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West Africa Ebola death toll passes 3,000, says WHO

An outbreak that began in a remote corner of Guinea has taken hold of much of neighbouring Liberia and Sierra Leone, prompting warnings that tens of thousands of people may die from the worst outbreak of the disease on record

By David Lewis and Stephanie Nebahey

The death toll from an outbreak of Ebola in West Africa has risen to at least 3,091 out of 6,574 probable, suspected and confirmed cases, the World Health Organisation (WHO) has said.

Liberia has recorded 1,830 deaths, around three times as many as in either Guinea or Sierra Leone, the two other most affected countries, according to WHO data received up to September 23.

An outbreak that began in a remote corner of Guinea has taken hold of much of neighbouring Liberia and Sierra Leone, prompting warnings that tens of thousands of people may die from the worst outbreak of the disease on record.

The WHO update said Liberia had reported six confirmed cases of Ebola and four deaths in the Grand Cru district, which is near the border with Ivory Coast and had not previously recorded any cases of Ebola.

The district of Kindia in Guinea also reported its first confirmed case, the WHO said, a day after it said the spread of Ebola appeared to have stabilised in that country.

Nigeria and Senegal, the two other nations that have had confirmed cases of Ebola in the region, have not recorded any new cases or deaths in the last few weeks.

The WHO said on Friday it expected to begin small-scale use of two experimental Ebola vaccines in West Africa early next year and in the meantime transfusions of survivors’ blood may offer the best hope of treatment.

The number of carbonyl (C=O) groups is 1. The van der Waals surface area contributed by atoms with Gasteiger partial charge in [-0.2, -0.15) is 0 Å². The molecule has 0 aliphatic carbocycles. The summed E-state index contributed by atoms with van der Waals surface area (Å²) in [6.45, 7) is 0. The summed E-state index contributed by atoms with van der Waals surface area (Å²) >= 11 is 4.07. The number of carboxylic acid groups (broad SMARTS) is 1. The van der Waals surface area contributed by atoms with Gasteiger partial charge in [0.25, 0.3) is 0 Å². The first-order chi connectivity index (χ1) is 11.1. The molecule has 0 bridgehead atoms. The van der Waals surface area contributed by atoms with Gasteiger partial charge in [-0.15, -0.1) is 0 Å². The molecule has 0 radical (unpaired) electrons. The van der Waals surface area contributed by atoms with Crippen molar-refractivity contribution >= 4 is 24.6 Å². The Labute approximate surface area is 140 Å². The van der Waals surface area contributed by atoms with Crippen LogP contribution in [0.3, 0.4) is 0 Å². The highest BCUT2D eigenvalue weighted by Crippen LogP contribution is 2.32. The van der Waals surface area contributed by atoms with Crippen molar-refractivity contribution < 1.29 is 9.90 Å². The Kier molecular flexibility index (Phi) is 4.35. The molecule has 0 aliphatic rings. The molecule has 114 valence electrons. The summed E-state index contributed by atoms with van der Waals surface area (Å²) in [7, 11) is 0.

WHO is working with pharmaceutical companies and regulators to accelerate the use of a range of potential treatments to fight the disease, a senior WHO official said. Ebola has no cure.

GlaxoSmithKline has begun clinical trials of its vaccine in the United States and Britain, to be followed by a trial starting in Mali next week,while New Link vaccine trials are about to start in the United States and Germany, said Dr. Marie-Paule Kieny, WHO assistant
director-general.
“If everything goes well again we might be able to start to use some of these vaccines in affected countries at the very beginning of next year, in January. This will not be a mass vaccination campaign, let’s be clear about that because the quantity which will be available doesn’t make this possible,” Kieny told a news briefing in Geneva.
She stressed however that the shots were experimental and had not yet been shown to work against Ebola: “They have given very promising results in monkeys, but monkeys are not humans.
“We could still face a situation where these vaccines would be unsafe in humans or where they would do nothing in terms of protection. So we need to be very prudent.”

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